Here is my slightly random taxonomy of urban sounds that will probably have bits moved around and new sections put in, etc.

Sounds that are intended to give information, and mostly do
  • Alerts or warnings
    • 5 fake sounds designed to help humans Humans Invent blog (20 June 2011) - covers the car door 'clunk', the 'vroom' noise of electric enginers (which are otherwise almost silent), extra sounds added in to a mix, such as crowd sounds fed through stadium speakers, 'comfort noise' to radios broadcasting a minute's silence and a debate on whether or not the whirr of a cashpoint accurately reflects any real-time money-counting procedure.
    • Pings and buzzers on buses and trains, might also include spoken instructions over tannoys and the GPS bus location info ("341... to.... Chancery Lane.... this is... Angel"), as well as the ping to let people know that the bus is going to stop at the next stop (it also tells people that there's no need to press the buzzer temselves)
    • The alarm sound that Tower Bridge makes when it's about to open or close
    • The sound that larger vehicles make when reversing - this can be sonic (beeps) but some also have verbal warning ("whoop whoop whoop, this vehicle is reversing")
    • The alarm call that is fitted to all London buses that makes a high-pitched sound and then says "this vehicle is under attack, dial 999" - these ask passersby to take action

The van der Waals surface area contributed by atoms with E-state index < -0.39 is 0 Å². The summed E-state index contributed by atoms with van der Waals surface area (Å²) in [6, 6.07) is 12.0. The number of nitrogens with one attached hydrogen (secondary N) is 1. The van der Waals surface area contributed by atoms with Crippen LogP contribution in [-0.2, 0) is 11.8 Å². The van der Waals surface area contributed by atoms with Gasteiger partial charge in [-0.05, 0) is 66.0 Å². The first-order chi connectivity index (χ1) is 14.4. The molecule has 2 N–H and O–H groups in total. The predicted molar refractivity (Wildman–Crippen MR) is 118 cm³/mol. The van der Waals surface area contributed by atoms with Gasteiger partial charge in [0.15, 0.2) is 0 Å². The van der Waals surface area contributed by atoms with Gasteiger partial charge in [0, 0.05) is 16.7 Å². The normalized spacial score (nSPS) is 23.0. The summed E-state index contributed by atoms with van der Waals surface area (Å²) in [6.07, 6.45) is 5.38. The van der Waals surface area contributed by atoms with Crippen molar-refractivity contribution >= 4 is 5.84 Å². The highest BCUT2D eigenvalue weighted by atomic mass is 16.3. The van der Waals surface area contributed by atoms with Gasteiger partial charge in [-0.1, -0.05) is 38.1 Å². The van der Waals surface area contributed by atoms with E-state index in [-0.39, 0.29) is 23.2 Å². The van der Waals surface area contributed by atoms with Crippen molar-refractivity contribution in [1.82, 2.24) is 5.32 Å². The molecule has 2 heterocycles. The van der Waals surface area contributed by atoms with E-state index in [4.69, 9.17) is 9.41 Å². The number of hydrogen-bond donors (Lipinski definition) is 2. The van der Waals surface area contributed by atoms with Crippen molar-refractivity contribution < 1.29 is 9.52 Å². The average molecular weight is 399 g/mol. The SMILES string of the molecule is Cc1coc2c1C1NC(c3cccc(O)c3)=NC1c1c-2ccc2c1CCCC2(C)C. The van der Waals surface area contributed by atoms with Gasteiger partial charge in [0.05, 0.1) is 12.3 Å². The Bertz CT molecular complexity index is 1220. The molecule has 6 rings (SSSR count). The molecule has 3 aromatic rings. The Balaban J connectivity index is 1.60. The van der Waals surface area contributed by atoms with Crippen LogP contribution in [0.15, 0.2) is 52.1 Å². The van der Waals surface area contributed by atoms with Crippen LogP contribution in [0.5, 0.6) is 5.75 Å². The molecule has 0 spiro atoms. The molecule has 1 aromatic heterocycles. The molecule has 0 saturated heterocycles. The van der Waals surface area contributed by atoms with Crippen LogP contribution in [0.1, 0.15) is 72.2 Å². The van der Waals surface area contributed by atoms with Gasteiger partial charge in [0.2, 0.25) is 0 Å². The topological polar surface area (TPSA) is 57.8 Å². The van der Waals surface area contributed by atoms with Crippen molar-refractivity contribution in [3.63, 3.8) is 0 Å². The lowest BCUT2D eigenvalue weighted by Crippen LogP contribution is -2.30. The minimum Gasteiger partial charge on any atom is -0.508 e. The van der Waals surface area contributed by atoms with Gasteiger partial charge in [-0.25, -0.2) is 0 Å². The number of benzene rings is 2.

• Emergency and police vehicles driven under blue light conditions with sirens on - these say get out of the way
    • Office telephones that distinguish between internal and external calls
    • The 'ping' that train doors make to indicate that it is now possible to open them (also matched with a flashing light on the button used to open them), similarly elevators often ping on opening and give verbal instructions 'the lift is on its way' or 'floor 3, ladies coats and handbags'. Not sure that this really counts as urban but aircraft also have a 'you may now unbuckle your seatbelt' that has an accompanying ping. It's so recognisable I can hear it in my head.
    • Oyster reader units (the bits you touch in / out) make a single pitched beep when an Oyster card is successfully read and there's enough money on it. I don't have an Oyster card but I do have a card with a chip in it that the readers don't recognise. This results in a lower-pitched 'annoyed tone' of two beeps (the error message is '77'). This YouTube video explains how to use Oyster card and also has examples of the two different beeps.

      This is more for the next section but in googling Oyster card beeps to see if there was much info about the different kinds and what they mean I discovered something I'd spotted but forgotten - a child's card also makes multiple (assume 2) beeps. Someone's noticed it though and created a Facebook page with the title "If her Oyster card beeps more than once she's too young for you bro". Lovely ;)